It can be quite hard work on your hands to do up so many pins.
You can buy a device called a Kwik Klip which reduces sore fingers once you get used to using it.
Hold the point of the safety pin still in one of the ridges of the Kwik Klip.
Save yourself half the work by storing the safety pins open , not closed – this may feel odd, but it’s quite safe as long as you take a little more care picking them individually out of the box.
Short comment – nasty things; don’t use them. They may go in all right, but if they are tight enough to hold your layers firmly, they will be really difficult to remove – and you run a serious risk of cutting your quilt in the attempt.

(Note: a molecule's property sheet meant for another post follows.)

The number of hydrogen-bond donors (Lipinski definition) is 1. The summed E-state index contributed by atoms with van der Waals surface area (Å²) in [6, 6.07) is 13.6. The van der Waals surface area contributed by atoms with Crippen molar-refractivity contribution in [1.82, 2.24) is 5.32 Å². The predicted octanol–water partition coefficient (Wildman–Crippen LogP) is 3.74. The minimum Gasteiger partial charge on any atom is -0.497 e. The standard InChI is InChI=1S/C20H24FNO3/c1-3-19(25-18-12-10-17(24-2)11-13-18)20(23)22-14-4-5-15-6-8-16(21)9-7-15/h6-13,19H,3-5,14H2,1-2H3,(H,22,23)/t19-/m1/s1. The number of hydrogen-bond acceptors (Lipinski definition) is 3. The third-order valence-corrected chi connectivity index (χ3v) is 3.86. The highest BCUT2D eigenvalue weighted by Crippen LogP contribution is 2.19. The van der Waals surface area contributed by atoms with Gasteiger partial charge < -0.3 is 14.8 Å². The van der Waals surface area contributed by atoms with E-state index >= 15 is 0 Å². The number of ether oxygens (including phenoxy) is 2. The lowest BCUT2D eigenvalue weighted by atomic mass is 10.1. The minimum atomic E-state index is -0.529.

Long arm quilter
One option now available is to pay someone to tack your quilt together using a long-arm quilting machine. Although you will still have to pay for their time to set up the machine properly, it obviously doesn’t cost as much as stitching an elaborate design.
Ask them to stitch all over the quilt, about 2″ apart, using a long stitch length, so that you can take the tacking out after you have completed the hand quilting.
Layering your quilt carefully is not very interesting in itself, but if done properly, you will be able to move onto hand quilting without worries about puckers and pleats. It is worth doing well.
This page is part of a set about Hand Quilting Basics